Getting back to basics
Judging the amount of forward allowance (lead) you need to give a target is one of the most talked about topics amongst shooters.
The amount of lead we give to kill a bird is quite often instinctive and built on a comprehensive library of ‘sight pictures’ we’ve built up over the years.
Taking a look at forward allowance
I’m going to take a look at forward allowance in general terms, and look at ways of turning sight pictures into words.
Keeping it simple
Here are the simple basic facts about why you must give a target a certain amount of lead.
Let’s look at a standard crosser, a target that’s travelling square-on in front of the stand at 40 mph when it enters your expected kill zone. It’s flying at around head height.
In real terms how fast is the target actually moving? Well 40mph equates to just less than 60 feet per second.
Let’s assume that the shot from our chosen cartridge is going to travel at an average of 1,000 feet per second.
Now the only other thing we have to take into account is how far the shot has to travel before it hits the target in our intended kill zone.
For simplicity we’ll say the bird is going to be 100 feet away from the stand.
If the shot is moving at 1,000 feet per second, to travel the 100 feet to the target it’s going to take one tenth of a second (that’s 0.1 second.)
A tenth of a second, that’s nothing… isn’t it? Not exactly.
- In the tenth of a second that the front of the shot stream takes to travel to the clay, the clay has also been whizzing forward for the same amount of time.
- And if the target was travelling at 40mph, that’s 58.6 feet per second.
- So in the 1/10 of a second that it took for the shot to reach the target (divide 58.6 feet by 10) the target has actually travelled 5.86 feet since we pulled the trigger.
This five or six feet is the amount of lead (forward allowance) we need to give if we want to kill the bird.
At this point it should also be blindingly obvious why if you shoot at a clay you’ll always, always miss behind. The bird has been and gone.
But don’t assume that to kill a 30 or 40 yard crosser all you have to do is give it a couple of yards lead. There are simply too many variables to take into account for this to be true.
However this example should make you think about the logistics of arranging the collision between the shot stream and the target.
We’ve established that hitting targets is all about arranging a collision between the stream of shot and the target, and hopefully we now understand the basic principle – that the muzzles must be ahead/in front of the bird when you pull the trigger – simply to allow the clay to run into the stream of shot.
So how to explain how much forward allowance is needed?
As there is always a slight delay before the shot stream collides with the clay, we can begin to understand and (hopefully) start to relate to how far the barrels need to be ahead of the target as you pull the trigger.
And this is often where the trouble starts.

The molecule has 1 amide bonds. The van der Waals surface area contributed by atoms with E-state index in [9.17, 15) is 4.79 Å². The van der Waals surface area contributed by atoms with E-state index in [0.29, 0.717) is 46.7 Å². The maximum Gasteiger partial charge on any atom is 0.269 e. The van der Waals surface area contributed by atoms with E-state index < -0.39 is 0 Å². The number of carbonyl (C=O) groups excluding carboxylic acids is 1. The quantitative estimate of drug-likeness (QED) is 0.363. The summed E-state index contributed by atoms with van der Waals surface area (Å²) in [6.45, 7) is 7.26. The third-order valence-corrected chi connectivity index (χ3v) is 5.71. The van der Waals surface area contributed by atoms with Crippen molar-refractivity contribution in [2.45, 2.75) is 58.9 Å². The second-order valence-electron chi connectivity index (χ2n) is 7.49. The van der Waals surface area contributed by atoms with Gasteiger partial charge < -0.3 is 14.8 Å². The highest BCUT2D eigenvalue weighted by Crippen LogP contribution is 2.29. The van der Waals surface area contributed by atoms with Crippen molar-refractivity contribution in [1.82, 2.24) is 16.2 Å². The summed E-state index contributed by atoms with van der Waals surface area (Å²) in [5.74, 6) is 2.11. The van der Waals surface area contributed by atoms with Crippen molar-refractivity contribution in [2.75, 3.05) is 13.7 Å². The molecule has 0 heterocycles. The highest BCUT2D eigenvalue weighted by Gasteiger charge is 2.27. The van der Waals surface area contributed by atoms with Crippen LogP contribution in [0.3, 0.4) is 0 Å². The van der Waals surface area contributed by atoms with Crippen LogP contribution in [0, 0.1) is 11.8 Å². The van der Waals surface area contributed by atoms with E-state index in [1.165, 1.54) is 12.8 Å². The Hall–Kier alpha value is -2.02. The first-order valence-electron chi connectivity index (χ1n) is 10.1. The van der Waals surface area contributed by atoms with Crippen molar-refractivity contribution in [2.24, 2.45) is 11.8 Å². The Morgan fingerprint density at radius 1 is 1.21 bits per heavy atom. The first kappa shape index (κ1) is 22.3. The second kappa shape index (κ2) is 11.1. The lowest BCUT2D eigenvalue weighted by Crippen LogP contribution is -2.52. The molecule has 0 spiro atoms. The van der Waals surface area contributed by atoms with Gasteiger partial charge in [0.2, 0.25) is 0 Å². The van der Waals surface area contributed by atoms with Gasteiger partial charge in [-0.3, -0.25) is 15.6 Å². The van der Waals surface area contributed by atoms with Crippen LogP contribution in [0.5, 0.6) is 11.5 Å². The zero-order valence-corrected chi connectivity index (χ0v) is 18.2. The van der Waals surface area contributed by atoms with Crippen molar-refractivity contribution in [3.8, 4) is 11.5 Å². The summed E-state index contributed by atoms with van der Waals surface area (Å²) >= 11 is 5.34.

Ask any member of your shooting squad how much lead they’re giving a particular bird and you’ll almost certainly get a vague, inexact answer.
The difficulty here is simply one of perception; six feet to one man might look like six yards to the eye of a fellow shooter.
And is the distance stated in real terms, say actually six feet ahead of the target, or what the amount of lead will look like to the naked eye from the stand in reality, say a couple of inches?
What does it mean when you’re told that you’re stopping the gun? Matt Clarke, editor of Sporting Gun says: “Stopping…
Learn how to hit more targets by understanding the physics of clay pigeon shooting
Looking at all things swing related - and how getting it right can increase the number of targets you hit.
As such, and to try and get a bit of consistency, I reckon it would be much better if we refer to the angle of the muzzles, relative to the position of the bird, as we squeeze the trigger – rather than the actual or perceived distance the barrels are ahead of the target.
This must make things easier to comprehend, as the angle remains constant, irrespective of the distance between the gun and the bird.
And to try and make this concept even easier to grasp, rather than think in terms of actual angles, five, 10 or 20 degrees or whatever, I sometimes tell my pupils to try and imagine a clock face where the barrels are the hour hand.
Saying, ‘shoot at halfpast one’ is a darn sight easier to visualise than ‘give it 45 degrees!’
Give it a go yourself and see how you get on.
If there’s a group of you shooting a sporting layout I reckon it would be interesting for all concerned to hear how each member visualised the amount of forward allowance needed to smash particular targets.
We all learn from watching others shoot and receiving feedback so at the end of the day any help you can get to hit more targets is a bonus.
Keep the gun moving
- However you choose to arrange the collision, and irrespective of how you describe the amount of lead you’re giving, there’s one factor that remains absolute.
- You must keep the gun moving after pulling the trigger.
- Stopping your swing is one of the most common reasons for missing targets.
- If you stop the gun I can virtually guarantee you’ll miss behind.